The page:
Hope you don't mind that I pass up on spending money at the CAT scales, I work at a PORT facility that has certified truck scales that I can use for FREE before or after working hours, and I can use them for an hour during lunch. Doesn't have the 3 seperate scales, but I can get axle weights by stopping with just the front axle on the scale, pull up and get a truck weight with/without WDH hooked up, pull rig on scale and get total weight, and pull truck axles off get trailer weights w/ wo/WDH and drop weight just the trailer. Having use of them got me to be able to dial in the WDH for the GMC 1500 I had to use till I could find the right ($) 2500/3500 to pull with. This is the ONLY reason I was able to tow overweight somewhat safely. I don't encourage anyone to try towing heavy, but I took more precautions than most others will - Towed slow, not in heavy traffic, not in peak times, stopped when traffic got heavy to let it thin out, stopped and tightened WDH if it didn't feel right - I adjusted 1 time without scales for my cart instead of motorcycle - 400 lb difference! WHEW! Had to readjust in a rest area! Getting passed by a tractor trailer and the WDH not being right on was a bit nerve racking! I adjusted a link tighter and stayed away from trucks till I got home to adjust on the scales. Getting quicker at adjusting head angle and links on bars now!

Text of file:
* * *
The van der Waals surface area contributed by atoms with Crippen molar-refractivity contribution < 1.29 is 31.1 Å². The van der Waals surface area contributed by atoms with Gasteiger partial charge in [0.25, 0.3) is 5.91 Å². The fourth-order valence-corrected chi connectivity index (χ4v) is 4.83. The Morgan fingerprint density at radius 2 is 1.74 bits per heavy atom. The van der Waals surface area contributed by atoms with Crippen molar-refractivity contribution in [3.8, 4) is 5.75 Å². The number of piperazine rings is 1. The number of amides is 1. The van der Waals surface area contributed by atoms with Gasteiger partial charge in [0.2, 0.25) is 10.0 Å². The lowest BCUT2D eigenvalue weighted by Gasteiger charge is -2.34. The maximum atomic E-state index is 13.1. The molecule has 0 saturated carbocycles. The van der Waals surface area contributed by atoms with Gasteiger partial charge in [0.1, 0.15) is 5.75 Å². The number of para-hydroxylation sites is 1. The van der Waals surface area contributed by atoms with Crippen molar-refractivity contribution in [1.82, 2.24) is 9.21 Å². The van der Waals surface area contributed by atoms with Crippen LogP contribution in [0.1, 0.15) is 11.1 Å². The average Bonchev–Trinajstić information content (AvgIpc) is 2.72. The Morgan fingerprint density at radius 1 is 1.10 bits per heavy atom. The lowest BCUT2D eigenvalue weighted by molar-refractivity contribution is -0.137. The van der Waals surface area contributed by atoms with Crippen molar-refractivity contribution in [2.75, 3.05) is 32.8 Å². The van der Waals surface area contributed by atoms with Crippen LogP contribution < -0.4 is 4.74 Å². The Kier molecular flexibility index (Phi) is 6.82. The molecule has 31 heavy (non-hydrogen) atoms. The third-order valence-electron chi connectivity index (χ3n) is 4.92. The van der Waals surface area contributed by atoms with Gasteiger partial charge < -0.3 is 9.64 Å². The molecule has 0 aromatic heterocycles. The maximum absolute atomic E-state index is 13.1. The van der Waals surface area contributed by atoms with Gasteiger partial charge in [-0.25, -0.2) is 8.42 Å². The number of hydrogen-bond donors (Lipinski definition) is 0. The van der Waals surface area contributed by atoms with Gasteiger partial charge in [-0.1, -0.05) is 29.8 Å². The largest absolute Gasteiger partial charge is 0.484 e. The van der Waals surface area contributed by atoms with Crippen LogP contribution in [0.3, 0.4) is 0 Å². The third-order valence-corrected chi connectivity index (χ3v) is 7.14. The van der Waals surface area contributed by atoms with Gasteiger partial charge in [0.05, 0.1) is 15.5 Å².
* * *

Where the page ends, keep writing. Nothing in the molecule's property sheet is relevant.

As you have pointed out to so many people - each trip they make in a camper, MORE STUFF gets added to the camper, and they do NOT realize how it adds up so quickly. Being able to take mine to work on back roads at under 45 MPH to properly adjust the WDH kept mine from fishtailing at highway speeds. I was able to see the differences each time, and after 6 trips, I had added 1,000 lbs. Chairs, tables, grill, spices, staple foods left in canets, alcohol, pots, pans, cleaning supplies, decorations for the Dear GF, ect., ect. all added up quickly! And YES, I will be carrying the new truck and trailer to work to adjust it!

Keep Policeing here, your advice is absorbed by some of us, and may save someones life - if it already hasn't! I am noticeing so many other RVers out on the highways that are more overloaded than I was. I know they can't be taking the precautions I have been. I have seen 5 or more FLIPPED on the side of the interstates here in Florida in just the last 3 years. I knew it was time to upgrade, just $hopping for the 1 I could afford. Missed 2 SWEETER deals because I didn't jump faster.

THANKS AGAIN!
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Bob and sometimes - Nina - a Staffordshire Terrier/a SPOILED pit and her kitty Spaz
2006 Dodge SLT 2500 4x4 Cummins Quad Cab w/AT and 3.73
2007 Salem Sport LE 26FBSRV (TH) w/ my Victory Motorcycle in it or a EZ GO Shuttle cart.